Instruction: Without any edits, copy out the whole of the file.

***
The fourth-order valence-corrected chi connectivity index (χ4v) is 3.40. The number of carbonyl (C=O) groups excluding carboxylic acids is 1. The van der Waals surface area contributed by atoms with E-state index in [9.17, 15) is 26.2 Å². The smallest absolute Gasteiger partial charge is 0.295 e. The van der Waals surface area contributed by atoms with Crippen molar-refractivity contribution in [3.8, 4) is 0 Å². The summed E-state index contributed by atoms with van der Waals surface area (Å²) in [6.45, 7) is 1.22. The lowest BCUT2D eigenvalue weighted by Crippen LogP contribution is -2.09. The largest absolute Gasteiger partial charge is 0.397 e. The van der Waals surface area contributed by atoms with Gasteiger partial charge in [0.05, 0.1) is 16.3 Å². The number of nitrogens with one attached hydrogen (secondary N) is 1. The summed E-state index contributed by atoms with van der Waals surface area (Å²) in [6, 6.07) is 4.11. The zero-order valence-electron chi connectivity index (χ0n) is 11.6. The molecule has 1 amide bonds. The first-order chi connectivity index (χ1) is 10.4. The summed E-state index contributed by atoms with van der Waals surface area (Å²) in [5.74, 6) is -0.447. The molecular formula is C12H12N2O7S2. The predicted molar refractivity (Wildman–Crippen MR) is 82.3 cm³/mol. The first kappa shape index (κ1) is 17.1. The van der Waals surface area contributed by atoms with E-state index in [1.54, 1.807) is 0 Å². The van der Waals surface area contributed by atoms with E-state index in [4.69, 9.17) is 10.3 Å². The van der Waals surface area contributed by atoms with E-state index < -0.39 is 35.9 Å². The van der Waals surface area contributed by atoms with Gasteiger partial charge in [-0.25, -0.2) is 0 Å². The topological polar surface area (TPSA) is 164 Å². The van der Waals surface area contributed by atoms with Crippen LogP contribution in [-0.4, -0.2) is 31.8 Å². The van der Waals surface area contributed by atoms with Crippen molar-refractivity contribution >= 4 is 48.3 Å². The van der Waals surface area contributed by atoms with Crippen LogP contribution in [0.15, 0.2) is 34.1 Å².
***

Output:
The fourth-order valence-corrected chi connectivity index (χ4v) is 3.40. The number of carbonyl (C=O) groups excluding carboxylic acids is 1. The van der Waals surface area contributed by atoms with E-state index in [9.17, 15) is 26.2 Å². The smallest absolute Gasteiger partial charge is 0.295 e. The van der Waals surface area contributed by atoms with Crippen molar-refractivity contribution in [3.8, 4) is 0 Å². The summed E-state index contributed by atoms with van der Waals surface area (Å²) in [6.45, 7) is 1.22. The lowest BCUT2D eigenvalue weighted by Crippen LogP contribution is -2.09. The largest absolute Gasteiger partial charge is 0.397 e. The van der Waals surface area contributed by atoms with Gasteiger partial charge in [0.05, 0.1) is 16.3 Å². The number of nitrogens with one attached hydrogen (secondary N) is 1. The summed E-state index contributed by atoms with van der Waals surface area (Å²) in [6, 6.07) is 4.11. The zero-order valence-electron chi connectivity index (χ0n) is 11.6. The molecule has 1 amide bonds. The first-order chi connectivity index (χ1) is 10.4. The summed E-state index contributed by atoms with van der Waals surface area (Å²) in [5.74, 6) is -0.447. The molecular formula is C12H12N2O7S2. The predicted molar refractivity (Wildman–Crippen MR) is 82.3 cm³/mol. The first kappa shape index (κ1) is 17.1. The van der Waals surface area contributed by atoms with E-state index in [1.54, 1.807) is 0 Å². The van der Waals surface area contributed by atoms with E-state index in [4.69, 9.17) is 10.3 Å². The van der Waals surface area contributed by atoms with E-state index < -0.39 is 35.9 Å². The van der Waals surface area contributed by atoms with Gasteiger partial charge in [-0.25, -0.2) is 0 Å². The topological polar surface area (TPSA) is 164 Å². The van der Waals surface area contributed by atoms with Crippen LogP contribution in [-0.4, -0.2) is 31.8 Å². The van der Waals surface area contributed by atoms with Crippen molar-refractivity contribution >= 4 is 48.3 Å². The van der Waals surface area contributed by atoms with Crippen LogP contribution in [0.15, 0.2) is 34.1 Å².